Famous For: Serial Killing, Blood, Pork Sandwiches

Opening lines of the first episode: Tonight's the night. It's going to happen again and again.

Approximate amount of fake blood used in season five
: 25 gallons.

Michael C Hall's salary per episode: $350,000
Salary of a blood splatter analyst: $65,000

IMDB's top rated episodes:

  1. The Getaway
  2. Hello Dexter
  3. Born Free

Accolades:

#1 Most illegally downloaded TV show of 2010
#30 Ranking in Empire's list of greatest TV shows of all time
#7 Best TV title sequence
4 Emmys

Number of times Dexter has dispatched a victim using a:

16 - Knife
4 - Drill
4 - Cleaver
2 - Hammer
2 - Hands
2 - Rope
1 - Poison
1 - Chainsaw
1 - Explosives

Most likely to hear from his Dark Passenger whilst:

10% - Eating
10% - Driving
20% - Walking
60% - Driving & Eating at the same time

Body Count:

Season 1: 11 kills avenging 28 deaths.
Season 2: 10 kills avenging 19 deaths.
Season 3: 10 kills avenging 12 deaths.
Season 4: 10 kills avenging 10 deaths.

[Data: Johnny Dee. Sources: TV Guide, IMDB, MSNBC, EmpireOnline, TorrentFreak, AP, DexterWiki, FXUK, CelebrityNetWorth]

Sunday, 3 June 2012

Tim Minchin


Had a fantastic day today.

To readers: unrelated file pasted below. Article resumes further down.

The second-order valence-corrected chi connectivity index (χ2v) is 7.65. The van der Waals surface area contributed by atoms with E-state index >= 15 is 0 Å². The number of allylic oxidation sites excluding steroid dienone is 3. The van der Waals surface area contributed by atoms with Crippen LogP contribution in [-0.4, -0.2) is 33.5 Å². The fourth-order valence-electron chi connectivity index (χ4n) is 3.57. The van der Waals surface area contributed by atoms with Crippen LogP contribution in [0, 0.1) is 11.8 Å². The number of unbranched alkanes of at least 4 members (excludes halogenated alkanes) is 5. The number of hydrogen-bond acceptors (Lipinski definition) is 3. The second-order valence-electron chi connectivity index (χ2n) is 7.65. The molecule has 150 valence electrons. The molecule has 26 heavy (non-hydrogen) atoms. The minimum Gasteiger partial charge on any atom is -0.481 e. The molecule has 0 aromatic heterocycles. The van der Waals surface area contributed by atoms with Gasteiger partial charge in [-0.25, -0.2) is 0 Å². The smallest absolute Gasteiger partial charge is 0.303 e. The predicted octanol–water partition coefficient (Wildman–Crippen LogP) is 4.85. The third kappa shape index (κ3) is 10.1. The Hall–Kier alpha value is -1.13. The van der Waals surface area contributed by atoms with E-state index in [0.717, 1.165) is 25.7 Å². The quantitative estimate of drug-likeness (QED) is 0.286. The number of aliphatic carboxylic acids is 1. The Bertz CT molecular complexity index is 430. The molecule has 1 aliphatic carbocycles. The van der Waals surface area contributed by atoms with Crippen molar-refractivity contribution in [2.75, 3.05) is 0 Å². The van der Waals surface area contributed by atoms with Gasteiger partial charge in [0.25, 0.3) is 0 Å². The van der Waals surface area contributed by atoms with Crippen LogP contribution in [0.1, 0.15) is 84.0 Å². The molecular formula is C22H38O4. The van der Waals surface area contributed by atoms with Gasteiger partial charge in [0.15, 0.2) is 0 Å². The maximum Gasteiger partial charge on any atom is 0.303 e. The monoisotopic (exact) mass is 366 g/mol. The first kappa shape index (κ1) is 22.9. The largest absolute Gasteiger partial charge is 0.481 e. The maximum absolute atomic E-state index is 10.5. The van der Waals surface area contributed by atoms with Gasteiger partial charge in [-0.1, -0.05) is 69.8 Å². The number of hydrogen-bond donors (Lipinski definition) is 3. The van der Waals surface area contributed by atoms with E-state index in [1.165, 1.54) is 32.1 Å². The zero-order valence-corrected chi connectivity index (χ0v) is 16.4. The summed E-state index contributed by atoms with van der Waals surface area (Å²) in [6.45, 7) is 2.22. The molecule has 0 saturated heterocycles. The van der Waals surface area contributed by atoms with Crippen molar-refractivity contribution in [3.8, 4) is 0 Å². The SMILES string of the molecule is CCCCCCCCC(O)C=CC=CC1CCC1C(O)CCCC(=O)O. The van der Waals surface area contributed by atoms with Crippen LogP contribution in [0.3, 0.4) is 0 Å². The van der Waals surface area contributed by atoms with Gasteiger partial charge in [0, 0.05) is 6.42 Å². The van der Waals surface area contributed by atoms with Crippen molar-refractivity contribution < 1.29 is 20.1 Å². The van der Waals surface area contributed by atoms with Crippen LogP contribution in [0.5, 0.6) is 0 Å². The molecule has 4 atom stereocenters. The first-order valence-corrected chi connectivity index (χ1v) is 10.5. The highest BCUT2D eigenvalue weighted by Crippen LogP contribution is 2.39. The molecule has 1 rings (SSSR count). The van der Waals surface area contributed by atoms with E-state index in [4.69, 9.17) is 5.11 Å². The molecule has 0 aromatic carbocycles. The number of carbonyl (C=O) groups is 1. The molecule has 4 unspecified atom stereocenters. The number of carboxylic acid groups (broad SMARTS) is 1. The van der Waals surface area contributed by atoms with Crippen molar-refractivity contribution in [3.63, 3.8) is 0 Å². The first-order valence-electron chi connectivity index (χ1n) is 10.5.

Headed to Malvern Theatre to see one of my all-time favourite performers, Tim Minchin.

He was playing there as part of the piano festival, and there was the sexiest red piano in the foyer, a Yamaha Elton John special edition. It even played itself! Oh, dear gods, it was beautiful.

The gig itself was unbelievable. The Cont song was pure genius, complimented by all the greats: Prejudice, Dark Side and the Boob Song (Confessions).

Full standing ovation - the whole building was rocking with stamping feet and clapping. Wonderfully deserved. Ended on a very calm encore called Beauty

It took a while to realise it wasn't a punchline song. Sort of hypnotic. Perfect song to stem a repeat encore, because it left everyone thoughtful. Sort of sad, a little. "As you fell for her, she stole from you." Hmm. 

Totally excellent day.